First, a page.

Subject: REX – General Semantics – Questions – REBT.info
Date: Sun, 15 Dec 2013 21:01:53 +0530
To: AskRex@rebtinfo.info <email@example.com>
My name is Jane. I too practice REBT and it has significantly improved my life.
I have been reading some of your articles on general semantics and E-Prime and find it very interesting. But it happened to spark of a few questions,
Please do assist me through this sir, have been finding it very difficult to get the answers
1) Why can’t you define or rate the essence of a human?
– If there is a human who’s almost all parts you dislike (thus all his thoughts, behaviors and emotions you rate as bad) then can you not subjectively call him a bad human being with a bad essence? (since you dislike 100 percent of him)
– Thus can I not say “i dislike almost all parts of Saddam and Osama thus according to me they are bad human beings with bad essences” ?
– or does e prime and GS ask to not relate between the essence of a human and the descriptions you give to their traits and parts? Like Bertrand Russell mentioning category errors?
2) I wanted to know if REBT would agree with E-Prime and its concept. Or did Ellis simply abandon it?
Please do assist me the questions sir. REBT is helping me a lot. But I’m annoyed with these confusions.
Jane . . .”
Great to hear from you, Excellent, thought-provoking questions, indeed, which I doubt we will be able to do justice to in a forum such as this. But that has never stopped me from trying, so here goes.
I guess the best way to answer your first question is by starting with your second question about ePrime.
REBT embraces ePrime. One of the early editions of Dr. Ellis’s “A New Guide to Rational Living” was written in ePrime. In subsequent editions the language was changed to more standard English because, I guess, the ePrime sounds “peculiar” and is distracting unless you are clear about why it is written in that style.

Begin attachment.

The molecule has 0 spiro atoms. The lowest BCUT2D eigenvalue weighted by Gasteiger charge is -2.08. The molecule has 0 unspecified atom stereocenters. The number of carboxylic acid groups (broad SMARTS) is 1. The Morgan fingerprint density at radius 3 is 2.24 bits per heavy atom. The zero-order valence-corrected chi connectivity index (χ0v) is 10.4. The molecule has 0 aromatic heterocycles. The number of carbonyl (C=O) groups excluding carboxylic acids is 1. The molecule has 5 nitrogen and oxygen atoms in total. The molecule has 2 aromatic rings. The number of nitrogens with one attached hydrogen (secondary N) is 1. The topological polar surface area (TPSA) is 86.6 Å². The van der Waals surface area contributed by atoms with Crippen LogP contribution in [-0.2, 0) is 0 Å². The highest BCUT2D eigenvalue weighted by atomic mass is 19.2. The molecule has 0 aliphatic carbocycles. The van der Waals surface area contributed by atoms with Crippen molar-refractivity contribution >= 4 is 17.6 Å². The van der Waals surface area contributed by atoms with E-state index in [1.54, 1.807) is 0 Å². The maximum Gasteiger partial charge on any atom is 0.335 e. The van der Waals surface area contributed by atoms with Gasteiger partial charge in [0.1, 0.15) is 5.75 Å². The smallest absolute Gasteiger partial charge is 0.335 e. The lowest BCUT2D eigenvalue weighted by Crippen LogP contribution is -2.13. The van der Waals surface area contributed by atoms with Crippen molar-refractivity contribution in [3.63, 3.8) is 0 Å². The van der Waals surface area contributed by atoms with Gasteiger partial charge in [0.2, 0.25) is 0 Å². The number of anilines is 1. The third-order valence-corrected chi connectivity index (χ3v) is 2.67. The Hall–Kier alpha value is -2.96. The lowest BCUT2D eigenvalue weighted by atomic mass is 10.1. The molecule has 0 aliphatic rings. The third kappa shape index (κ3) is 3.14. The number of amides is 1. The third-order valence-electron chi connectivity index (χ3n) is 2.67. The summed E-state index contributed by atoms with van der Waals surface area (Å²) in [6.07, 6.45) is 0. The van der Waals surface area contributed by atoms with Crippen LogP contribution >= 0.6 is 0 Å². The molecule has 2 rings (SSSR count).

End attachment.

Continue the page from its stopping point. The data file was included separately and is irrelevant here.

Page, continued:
You asked why you can’t rate the essence of a human. We don’t like “can’t.” It often represents a special kind of cognitive distortion in it’s own right. And, of course, you can rate the essence of a human, or you can try to. We do it all the time. But REBT wants to persuade you that it is not a good idea. Having said that, I like ePrime because using it, you literally can’t rate a person’s essence. ePrime simply doesn’t allow you to do so It’s innate archetecture forces you to rate behavior not essence or self.
ePrime eliminates the use of the being verb, all forms of “is.” So, in ePrime there is no way to say “Osama is a bad man.” It is not a moral or philosophical issue. But without “is,” you simply cannot say that Osama is this, that or the other thing. ePrime forces you describe behavior, something along the lines of “Osama behaved badly.” This sentence doesn’t sound peculiar, but using adverts (bad + ly) in this way can get pretty tortured and being to sound strange which may explain why it is not used more commonly.
Why is this important?
Because it forces us to get specific and ask “What behavior do you refer to?” And, of course, we are referring to “911” and other acts of terror and violence. Doing so makes it clear that no matter how despicable some of Osama’s behavior may have been, it would be impossible for 100% of his behavior to be despicable, and in all likelihood he behaved well much of the time, and probably did a lot of good things as well. This can be a bitter pill to swallow when we have already decided in our own mind that someone is a “monster” or some other “rating” or global identity. It is often pointed out in these discussions that Hitler loved animals and children.